Wednesday, June 19, 2013

SPECIAL NEEDS ETIQUETTE 101: 7 Reasons Why It's Necessary

Since God chose you to be the holy people he loves, you must clothe yourselves with tenderhearted mercy, kindness, humility, gentleness, and patience.
~ Colossians 3:12, NLT ~ 

I've said it before many times, but I will say it again.  If I had a dollar for every foolish, hurtful, ignorant or inconsiderate thing someone has said to me since becoming the parent of a child with special needs, I would be a very wealthy woman.  Something in flawed humanity seems to make people feel compelled to share unsolicited advice or comments when they are least warranted.  I'm quite certain I was no better than others before I began down this different path of parenthood.

Now it seems to be these personal experiences that God has chosen to use as an avenue to bless others.  By His help alone, I have endured 13 years of roller coaster rides parenting a boy with severe hemophilia and anxiety disorder, followed by a daughter with severe ADHD, SPD, social deficits, asthma, and severe allergies.  This school year certainly hasn't been one of our best.  Our youngest daughter's transition into intermediate school has not been particularly smooth.  And our son has had his own set of bumps in the road.  But this past month has proven to be the great crescendo.  In late May our youngest daughter had a tonsil and adenoid surgery along with having both sides of her nose cauterized.  Complications arose when she had bleeding complications, followed by nausea and pain challenges that landed her inpatient at our local Children's Hospital for 4 days. Just as we began to see her begin to improve, our son wound up in the hospital for 2 days with internal bleeding.

The journey from September through early June certainly brings to the fore all of these clumsy and less-than-kind words and encounters involving those who don't typically operate in the special needs world.  When I found myself educating medical students in the hospital, I couldn't help but think, "Again?  Really?".  Yet, it's exactly such things that the Holy Spirit used to prompt me to begin a series like this.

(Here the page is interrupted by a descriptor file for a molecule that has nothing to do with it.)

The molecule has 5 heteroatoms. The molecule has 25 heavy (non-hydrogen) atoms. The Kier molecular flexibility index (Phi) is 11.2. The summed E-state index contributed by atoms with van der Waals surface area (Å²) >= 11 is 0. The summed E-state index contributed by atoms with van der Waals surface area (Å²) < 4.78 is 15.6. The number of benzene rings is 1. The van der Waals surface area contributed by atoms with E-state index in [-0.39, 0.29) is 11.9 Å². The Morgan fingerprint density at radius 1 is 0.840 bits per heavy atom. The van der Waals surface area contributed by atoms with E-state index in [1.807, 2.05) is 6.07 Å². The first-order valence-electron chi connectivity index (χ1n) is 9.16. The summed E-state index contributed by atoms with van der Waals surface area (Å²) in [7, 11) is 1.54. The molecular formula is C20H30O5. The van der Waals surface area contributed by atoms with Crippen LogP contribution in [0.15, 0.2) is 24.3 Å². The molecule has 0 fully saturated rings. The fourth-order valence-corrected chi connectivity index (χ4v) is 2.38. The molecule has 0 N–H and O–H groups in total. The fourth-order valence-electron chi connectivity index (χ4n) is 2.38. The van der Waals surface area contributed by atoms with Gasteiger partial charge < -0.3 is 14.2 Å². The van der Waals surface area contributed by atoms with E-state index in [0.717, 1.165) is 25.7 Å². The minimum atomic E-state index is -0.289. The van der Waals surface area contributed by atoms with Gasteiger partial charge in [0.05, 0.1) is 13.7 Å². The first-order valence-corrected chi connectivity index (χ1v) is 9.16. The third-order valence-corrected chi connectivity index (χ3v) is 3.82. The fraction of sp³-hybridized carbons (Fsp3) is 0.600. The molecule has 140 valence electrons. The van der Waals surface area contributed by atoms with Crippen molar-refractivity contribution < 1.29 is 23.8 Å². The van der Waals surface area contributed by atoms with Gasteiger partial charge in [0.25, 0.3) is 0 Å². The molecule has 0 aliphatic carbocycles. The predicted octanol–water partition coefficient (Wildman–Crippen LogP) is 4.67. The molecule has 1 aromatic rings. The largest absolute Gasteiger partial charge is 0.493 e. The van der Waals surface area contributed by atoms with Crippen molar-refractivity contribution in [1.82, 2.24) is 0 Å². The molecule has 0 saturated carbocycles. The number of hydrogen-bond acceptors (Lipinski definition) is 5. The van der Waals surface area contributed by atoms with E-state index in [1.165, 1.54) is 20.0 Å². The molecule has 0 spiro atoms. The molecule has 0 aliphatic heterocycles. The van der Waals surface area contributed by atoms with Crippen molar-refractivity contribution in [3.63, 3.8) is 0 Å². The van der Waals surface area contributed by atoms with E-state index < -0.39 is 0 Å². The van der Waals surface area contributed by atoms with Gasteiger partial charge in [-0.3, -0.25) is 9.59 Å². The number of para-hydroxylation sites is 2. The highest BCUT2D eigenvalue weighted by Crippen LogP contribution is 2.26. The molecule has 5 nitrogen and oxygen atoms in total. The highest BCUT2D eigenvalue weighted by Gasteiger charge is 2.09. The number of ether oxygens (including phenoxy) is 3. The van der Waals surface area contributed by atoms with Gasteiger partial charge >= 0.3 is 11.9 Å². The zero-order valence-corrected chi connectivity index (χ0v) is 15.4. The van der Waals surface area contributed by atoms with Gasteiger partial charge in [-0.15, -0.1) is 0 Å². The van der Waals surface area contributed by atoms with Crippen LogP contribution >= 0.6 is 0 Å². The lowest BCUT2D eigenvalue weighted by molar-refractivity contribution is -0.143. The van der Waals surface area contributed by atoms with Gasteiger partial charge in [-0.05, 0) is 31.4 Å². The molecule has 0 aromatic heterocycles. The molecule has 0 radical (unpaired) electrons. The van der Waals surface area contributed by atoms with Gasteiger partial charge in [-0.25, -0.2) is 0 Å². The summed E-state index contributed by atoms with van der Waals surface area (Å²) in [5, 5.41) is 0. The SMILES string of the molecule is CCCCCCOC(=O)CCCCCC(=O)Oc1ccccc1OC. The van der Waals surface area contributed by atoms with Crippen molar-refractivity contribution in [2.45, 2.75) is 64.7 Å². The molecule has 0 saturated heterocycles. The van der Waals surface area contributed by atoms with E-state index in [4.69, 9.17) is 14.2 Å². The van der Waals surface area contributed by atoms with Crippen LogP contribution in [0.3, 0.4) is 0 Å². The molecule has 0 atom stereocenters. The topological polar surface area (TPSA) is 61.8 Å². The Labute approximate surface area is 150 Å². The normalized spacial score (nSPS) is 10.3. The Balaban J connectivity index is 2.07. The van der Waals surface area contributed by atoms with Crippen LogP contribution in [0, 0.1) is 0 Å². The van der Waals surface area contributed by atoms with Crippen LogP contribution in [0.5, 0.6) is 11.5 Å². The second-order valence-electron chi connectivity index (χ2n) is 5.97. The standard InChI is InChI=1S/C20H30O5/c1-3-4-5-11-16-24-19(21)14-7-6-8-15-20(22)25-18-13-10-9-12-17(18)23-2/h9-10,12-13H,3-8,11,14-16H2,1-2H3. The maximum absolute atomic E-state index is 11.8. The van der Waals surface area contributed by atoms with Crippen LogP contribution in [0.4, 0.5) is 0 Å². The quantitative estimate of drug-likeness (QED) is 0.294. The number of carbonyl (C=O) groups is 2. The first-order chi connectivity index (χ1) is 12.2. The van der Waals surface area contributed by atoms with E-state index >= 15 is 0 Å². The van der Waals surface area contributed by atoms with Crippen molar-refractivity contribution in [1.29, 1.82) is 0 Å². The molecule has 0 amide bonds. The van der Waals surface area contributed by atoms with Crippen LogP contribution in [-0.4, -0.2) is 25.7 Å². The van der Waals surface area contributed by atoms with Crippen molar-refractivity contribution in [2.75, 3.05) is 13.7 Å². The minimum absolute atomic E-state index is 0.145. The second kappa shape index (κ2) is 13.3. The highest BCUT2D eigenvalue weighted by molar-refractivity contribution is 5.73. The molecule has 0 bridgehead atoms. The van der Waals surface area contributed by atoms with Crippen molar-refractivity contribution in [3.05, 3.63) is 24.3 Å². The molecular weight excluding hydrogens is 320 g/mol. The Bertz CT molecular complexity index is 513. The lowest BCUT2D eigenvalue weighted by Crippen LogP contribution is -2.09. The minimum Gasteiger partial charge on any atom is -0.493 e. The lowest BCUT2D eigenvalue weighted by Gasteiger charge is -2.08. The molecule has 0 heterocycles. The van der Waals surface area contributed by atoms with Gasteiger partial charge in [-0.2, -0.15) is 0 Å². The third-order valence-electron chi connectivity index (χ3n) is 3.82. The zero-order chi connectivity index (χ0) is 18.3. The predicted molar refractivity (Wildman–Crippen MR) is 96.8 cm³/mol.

So here are some of the reason why a series like "Special Needs Etiquette 101" is necessary:
  1. As stated before, people tend to say inappropriate things at a time when we are least equipped to handle it.
  2. Regardless of what people say, God calls us to offer them mercy, kindness, humility, gentleness, and patience.
  3. People are generally well-intentioned, yet clumsy.  They want to know what the right thing is to do in a particular situation.
  4. We are Christ's ambassadors.  That includes willingly educating those who don't know any better.
  5. Those who are not well-intentioned, but harsh and judgmental, need admonition and correction.
  6. People who do work in the special needs community like to know how they can become even better at helping families like ours.
  7. Families like us, who live with a loved one who has unique abilities, need tools and coping skills for those inevitable times when we are feeling beat down by the words or actions of others.
While there are certainly other reasons why a series like this might be fruitful, we would like our readers to be a part of this revelation.  We welcome you to tell us in the comment section, what  "Etiquette 101" issues you would like us to address in this series.  We will do our best to rise to the occasion.  

Meanwhile, please persevere in praying with us for a spirit of understanding and unity to result from these posts.  The best outcome would be if people could gain better insights, compassion, and cooperation in seeing things from another's point of view.

PRAY:  Lord, make me an instrument of Your peace;
Where there is hatred, let me sow love;